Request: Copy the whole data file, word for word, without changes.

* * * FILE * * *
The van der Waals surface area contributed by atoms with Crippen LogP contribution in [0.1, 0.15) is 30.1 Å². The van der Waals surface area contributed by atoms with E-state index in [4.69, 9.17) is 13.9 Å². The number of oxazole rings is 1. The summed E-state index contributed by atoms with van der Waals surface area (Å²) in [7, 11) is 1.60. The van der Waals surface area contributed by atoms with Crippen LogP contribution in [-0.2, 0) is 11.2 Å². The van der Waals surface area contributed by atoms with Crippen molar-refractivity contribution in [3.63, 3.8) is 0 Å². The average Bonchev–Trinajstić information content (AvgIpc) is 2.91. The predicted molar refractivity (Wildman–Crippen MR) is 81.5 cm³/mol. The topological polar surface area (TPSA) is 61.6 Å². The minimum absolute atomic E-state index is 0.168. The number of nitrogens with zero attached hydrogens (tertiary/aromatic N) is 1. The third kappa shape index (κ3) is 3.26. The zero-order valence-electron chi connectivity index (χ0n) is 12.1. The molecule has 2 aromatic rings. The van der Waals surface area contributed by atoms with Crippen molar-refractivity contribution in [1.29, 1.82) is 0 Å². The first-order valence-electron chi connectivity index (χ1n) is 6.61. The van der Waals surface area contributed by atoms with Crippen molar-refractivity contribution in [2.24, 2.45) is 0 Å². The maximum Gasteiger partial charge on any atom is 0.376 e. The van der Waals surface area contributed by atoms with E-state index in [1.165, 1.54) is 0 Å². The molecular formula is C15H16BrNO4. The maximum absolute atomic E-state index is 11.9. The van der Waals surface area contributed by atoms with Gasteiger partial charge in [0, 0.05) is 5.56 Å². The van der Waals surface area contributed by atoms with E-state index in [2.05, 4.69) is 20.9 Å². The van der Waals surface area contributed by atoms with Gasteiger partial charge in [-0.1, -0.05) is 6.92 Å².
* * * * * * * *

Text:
The van der Waals surface area contributed by atoms with Crippen LogP contribution in [0.1, 0.15) is 30.1 Å². The van der Waals surface area contributed by atoms with E-state index in [4.69, 9.17) is 13.9 Å². The number of oxazole rings is 1. The summed E-state index contributed by atoms with van der Waals surface area (Å²) in [7, 11) is 1.60. The van der Waals surface area contributed by atoms with Crippen LogP contribution in [-0.2, 0) is 11.2 Å². The van der Waals surface area contributed by atoms with Crippen molar-refractivity contribution in [3.63, 3.8) is 0 Å². The average Bonchev–Trinajstić information content (AvgIpc) is 2.91. The predicted molar refractivity (Wildman–Crippen MR) is 81.5 cm³/mol. The topological polar surface area (TPSA) is 61.6 Å². The minimum absolute atomic E-state index is 0.168. The number of nitrogens with zero attached hydrogens (tertiary/aromatic N) is 1. The third kappa shape index (κ3) is 3.26. The zero-order valence-electron chi connectivity index (χ0n) is 12.1. The molecule has 2 aromatic rings. The van der Waals surface area contributed by atoms with Crippen molar-refractivity contribution in [1.29, 1.82) is 0 Å². The first-order valence-electron chi connectivity index (χ1n) is 6.61. The van der Waals surface area contributed by atoms with Crippen molar-refractivity contribution in [2.24, 2.45) is 0 Å². The maximum Gasteiger partial charge on any atom is 0.376 e. The van der Waals surface area contributed by atoms with E-state index in [1.165, 1.54) is 0 Å². The molecular formula is C15H16BrNO4. The maximum absolute atomic E-state index is 11.9. The van der Waals surface area contributed by atoms with Gasteiger partial charge in [0, 0.05) is 5.56 Å². The van der Waals surface area contributed by atoms with E-state index in [2.05, 4.69) is 20.9 Å². The van der Waals surface area contributed by atoms with Gasteiger partial charge in [-0.1, -0.05) is 6.92 Å².